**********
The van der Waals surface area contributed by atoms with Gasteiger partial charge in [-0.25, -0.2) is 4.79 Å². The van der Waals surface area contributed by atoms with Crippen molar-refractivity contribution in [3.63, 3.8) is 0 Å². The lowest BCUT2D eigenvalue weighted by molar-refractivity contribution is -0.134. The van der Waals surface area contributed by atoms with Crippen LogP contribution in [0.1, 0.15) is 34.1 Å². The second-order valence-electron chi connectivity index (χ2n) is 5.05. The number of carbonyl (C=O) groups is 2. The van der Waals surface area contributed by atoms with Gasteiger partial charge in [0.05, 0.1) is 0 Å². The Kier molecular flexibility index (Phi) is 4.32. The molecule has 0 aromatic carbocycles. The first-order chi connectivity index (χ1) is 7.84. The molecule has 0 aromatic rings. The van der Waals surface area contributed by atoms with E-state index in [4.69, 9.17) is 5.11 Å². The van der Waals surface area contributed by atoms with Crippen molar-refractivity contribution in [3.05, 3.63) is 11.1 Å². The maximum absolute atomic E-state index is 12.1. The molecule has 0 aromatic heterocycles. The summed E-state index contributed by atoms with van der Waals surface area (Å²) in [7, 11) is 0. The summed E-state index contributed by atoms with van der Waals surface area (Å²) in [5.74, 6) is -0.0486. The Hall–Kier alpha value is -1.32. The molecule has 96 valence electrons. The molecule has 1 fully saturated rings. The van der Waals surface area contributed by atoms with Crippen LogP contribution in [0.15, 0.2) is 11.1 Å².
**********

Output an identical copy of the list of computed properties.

The van der Waals surface area contributed by atoms with Gasteiger partial charge in [-0.25, -0.2) is 4.79 Å². The van der Waals surface area contributed by atoms with Crippen molar-refractivity contribution in [3.63, 3.8) is 0 Å². The lowest BCUT2D eigenvalue weighted by molar-refractivity contribution is -0.134. The van der Waals surface area contributed by atoms with Crippen LogP contribution in [0.1, 0.15) is 34.1 Å². The second-order valence-electron chi connectivity index (χ2n) is 5.05. The number of carbonyl (C=O) groups is 2. The van der Waals surface area contributed by atoms with Gasteiger partial charge in [0.05, 0.1) is 0 Å². The Kier molecular flexibility index (Phi) is 4.32. The molecule has 0 aromatic carbocycles. The first-order chi connectivity index (χ1) is 7.84. The molecule has 0 aromatic rings. The van der Waals surface area contributed by atoms with E-state index in [4.69, 9.17) is 5.11 Å². The van der Waals surface area contributed by atoms with Crippen molar-refractivity contribution in [3.05, 3.63) is 11.1 Å². The maximum absolute atomic E-state index is 12.1. The molecule has 0 aromatic heterocycles. The summed E-state index contributed by atoms with van der Waals surface area (Å²) in [7, 11) is 0. The summed E-state index contributed by atoms with van der Waals surface area (Å²) in [5.74, 6) is -0.0486. The Hall–Kier alpha value is -1.32. The molecule has 96 valence electrons. The molecule has 1 fully saturated rings. The van der Waals surface area contributed by atoms with Crippen LogP contribution in [0.15, 0.2) is 11.1 Å².